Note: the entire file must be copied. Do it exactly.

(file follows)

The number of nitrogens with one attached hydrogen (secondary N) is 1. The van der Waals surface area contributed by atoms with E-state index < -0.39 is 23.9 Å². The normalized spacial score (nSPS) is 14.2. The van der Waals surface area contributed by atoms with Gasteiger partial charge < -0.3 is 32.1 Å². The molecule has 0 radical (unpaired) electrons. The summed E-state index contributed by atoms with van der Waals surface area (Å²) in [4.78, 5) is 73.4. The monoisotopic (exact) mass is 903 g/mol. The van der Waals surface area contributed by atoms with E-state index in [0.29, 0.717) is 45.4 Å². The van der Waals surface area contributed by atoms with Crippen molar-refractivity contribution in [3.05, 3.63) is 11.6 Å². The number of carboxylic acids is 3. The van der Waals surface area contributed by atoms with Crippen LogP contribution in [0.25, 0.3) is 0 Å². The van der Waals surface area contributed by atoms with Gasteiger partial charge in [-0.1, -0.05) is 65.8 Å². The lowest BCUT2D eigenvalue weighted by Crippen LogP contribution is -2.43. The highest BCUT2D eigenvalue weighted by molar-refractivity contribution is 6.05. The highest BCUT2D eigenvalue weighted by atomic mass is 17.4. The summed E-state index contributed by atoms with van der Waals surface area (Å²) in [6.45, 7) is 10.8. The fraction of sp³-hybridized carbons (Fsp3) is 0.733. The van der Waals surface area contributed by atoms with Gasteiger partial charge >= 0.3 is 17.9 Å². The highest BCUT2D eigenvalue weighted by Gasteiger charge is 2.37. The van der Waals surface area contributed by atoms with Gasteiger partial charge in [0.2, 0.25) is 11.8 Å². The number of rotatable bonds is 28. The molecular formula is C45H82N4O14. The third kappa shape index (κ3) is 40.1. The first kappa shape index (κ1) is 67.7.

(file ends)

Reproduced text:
The number of nitrogens with one attached hydrogen (secondary N) is 1. The van der Waals surface area contributed by atoms with E-state index < -0.39 is 23.9 Å². The normalized spacial score (nSPS) is 14.2. The van der Waals surface area contributed by atoms with Gasteiger partial charge < -0.3 is 32.1 Å². The molecule has 0 radical (unpaired) electrons. The summed E-state index contributed by atoms with van der Waals surface area (Å²) in [4.78, 5) is 73.4. The monoisotopic (exact) mass is 903 g/mol. The van der Waals surface area contributed by atoms with E-state index in [0.29, 0.717) is 45.4 Å². The van der Waals surface area contributed by atoms with Crippen molar-refractivity contribution in [3.05, 3.63) is 11.6 Å². The number of carboxylic acids is 3. The van der Waals surface area contributed by atoms with Crippen LogP contribution in [0.25, 0.3) is 0 Å². The van der Waals surface area contributed by atoms with Gasteiger partial charge in [-0.1, -0.05) is 65.8 Å². The lowest BCUT2D eigenvalue weighted by Crippen LogP contribution is -2.43. The highest BCUT2D eigenvalue weighted by molar-refractivity contribution is 6.05. The highest BCUT2D eigenvalue weighted by atomic mass is 17.4. The summed E-state index contributed by atoms with van der Waals surface area (Å²) in [6.45, 7) is 10.8. The fraction of sp³-hybridized carbons (Fsp3) is 0.733. The van der Waals surface area contributed by atoms with Gasteiger partial charge >= 0.3 is 17.9 Å². The highest BCUT2D eigenvalue weighted by Gasteiger charge is 2.37. The van der Waals surface area contributed by atoms with Gasteiger partial charge in [0.2, 0.25) is 11.8 Å². The number of rotatable bonds is 28. The molecular formula is C45H82N4O14. The third kappa shape index (κ3) is 40.1. The first kappa shape index (κ1) is 67.7.